Free hidden gems of London

I’ve been meaning to write this article for a long time and I am so content that I finally got myself to do so, as I think everyone should know about, but most importantly, go and enjoy the places below, when in London.   

Coming to London used to be a day of celebration for me. And awe! I still remember the very first day I arrived to London by train to go to the US Embassy (long story). I was planning to walk all the way from Euston station to Hyde Park (how naïve of me). Even though the tube system seemed complex to me (I had never seen so many different lines and colours before), surprisingly, I quickly managed to get a good grasp of it and by the end of the day I was able to give directions from memory to people who were confused about how to get from one place to another. Hyde Park and Kensington Gardens were my first deep encounter with London – it was a beautiful sunny day and I was so mesmerised with London that I started walking aimlessly through these two royal parks, feverishly taking pictures of all the surroundings, in particular the rose gardens and their beautiful flower arrangements.

Now, after spending five years in London, I got to think of it as my hometown and have grown so fond of it that I don’t see myself living anywhere else. I just love everything about London and what I’ve found is that the greatest adventures I’ve had in London have been free.

Here are my top eight free adventures in places that I think are hidden gems of London. They aren’t featured on the top tourist destinations, although they should be, because I think all tourists would maximise their London experience if they experienced them:

1. Attend the debates in the House of Lords and House of Commons

The Houses of Parliament is not quite a hidden gem, but the fact that you can go inside it and actually watch the debates is. It was during my first month of living in London that I came across an article in the Timeout magazine encouraging people to go and watch the debates in the Houses of Parliament. At first, I was surprised that members of the public were allowed to enter this prestigious institution and that it was free of charge. Then, I said to myself, of course anyone should be allowed to go in there. It’s our building! People from all walks of life living and working (and inherently, paying taxes) in this country have all the right to go in and witness the decisions being made on their behalf, which ultimately affect their livelihood and how their money is spent.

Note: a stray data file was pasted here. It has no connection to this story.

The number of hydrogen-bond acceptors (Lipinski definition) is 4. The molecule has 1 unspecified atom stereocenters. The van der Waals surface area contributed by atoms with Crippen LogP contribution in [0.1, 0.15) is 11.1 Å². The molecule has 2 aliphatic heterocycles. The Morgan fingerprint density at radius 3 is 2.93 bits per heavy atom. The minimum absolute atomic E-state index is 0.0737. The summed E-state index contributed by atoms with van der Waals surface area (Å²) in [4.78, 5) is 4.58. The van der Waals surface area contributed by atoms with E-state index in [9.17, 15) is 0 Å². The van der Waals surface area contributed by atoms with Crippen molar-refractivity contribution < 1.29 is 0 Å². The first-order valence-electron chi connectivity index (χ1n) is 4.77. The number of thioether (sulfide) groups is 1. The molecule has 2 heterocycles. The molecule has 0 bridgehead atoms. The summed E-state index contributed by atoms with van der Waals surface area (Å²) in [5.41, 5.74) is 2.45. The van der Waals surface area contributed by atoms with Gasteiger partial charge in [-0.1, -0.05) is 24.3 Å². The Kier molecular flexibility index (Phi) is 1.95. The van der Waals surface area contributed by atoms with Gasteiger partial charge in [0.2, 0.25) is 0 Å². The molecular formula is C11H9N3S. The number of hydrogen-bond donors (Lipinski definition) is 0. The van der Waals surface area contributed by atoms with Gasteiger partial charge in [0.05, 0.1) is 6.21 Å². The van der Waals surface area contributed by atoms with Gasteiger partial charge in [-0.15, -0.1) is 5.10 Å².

As expected, the inside of the Houses of Parliament is a beautiful, imposing building, evoking deep history, but also a sense of evolution throughout.  The paintings of all the MPs guiding one’s path towards the two chambers are reminiscent of all the influential figures that have shaped the course of history of this country.

True to its name, the House of Lords is fancier than the House of Commons, with red and gold decorated chairs as opposed to the more common green and brown furniture display. While watching the debates, don’t be put off by the BBC cameras. All debates are filmed, in case a piece of information becomes important enough that it needs to be needs broadcasted to the media. 

Don’t think you need to be a UK resident to visit the Houses of Parliament. Anyone can go inside. I took my family there when they came on a visit and they were mesmerised. So, if you find yourself to be a tourist in London, please take the opportunity to go inside. You just need to pass by the security checks, which are standard airport type of checks, but the nice thing is that you get your picture taken for a temporary badge that you get given automatically once you’ve passed the security checks to carry around with you so anyone knows that you have rightfully admitted to be in there. You can keep this as souvenir, to remind you of one of your adventure inside one of London’s landmarks.   

2. John Lewis rooftop

I discovered rooftop of the John Lewis Store on Oxford Street last summer and I am glad it’s become a yearly thing. I feel it’s the start of the summer season when the rooftop opens to the public at the end of April. It’s beautifully decorated with beach-style benches, deck chairs, white tents, umbrellas and faux (but very real looking) green grass. As the name Summer of Sound On The Roof series, suggests, the best thing about this venue is that it has live music and an overall summery vibe. The drinks menu is glorious, with Prosecco, sparkling rose and, my favourite one, Kombucha.

I love going up there to reflect, write a blog article, listen to the nice acoustic performances and enjoy a refreshing drink (although quite pricey, but worth it for the experience). It’s a beautiful summery workspace. And the best thing is that if you want to have a quieter time or be shieleded from the sunshine, you can book one of the three Sonos pods. To me, these are beautiful work huts, decorated in a retro style with vinyl players, white/grey wooden tables, benches and floors, art books and succulents.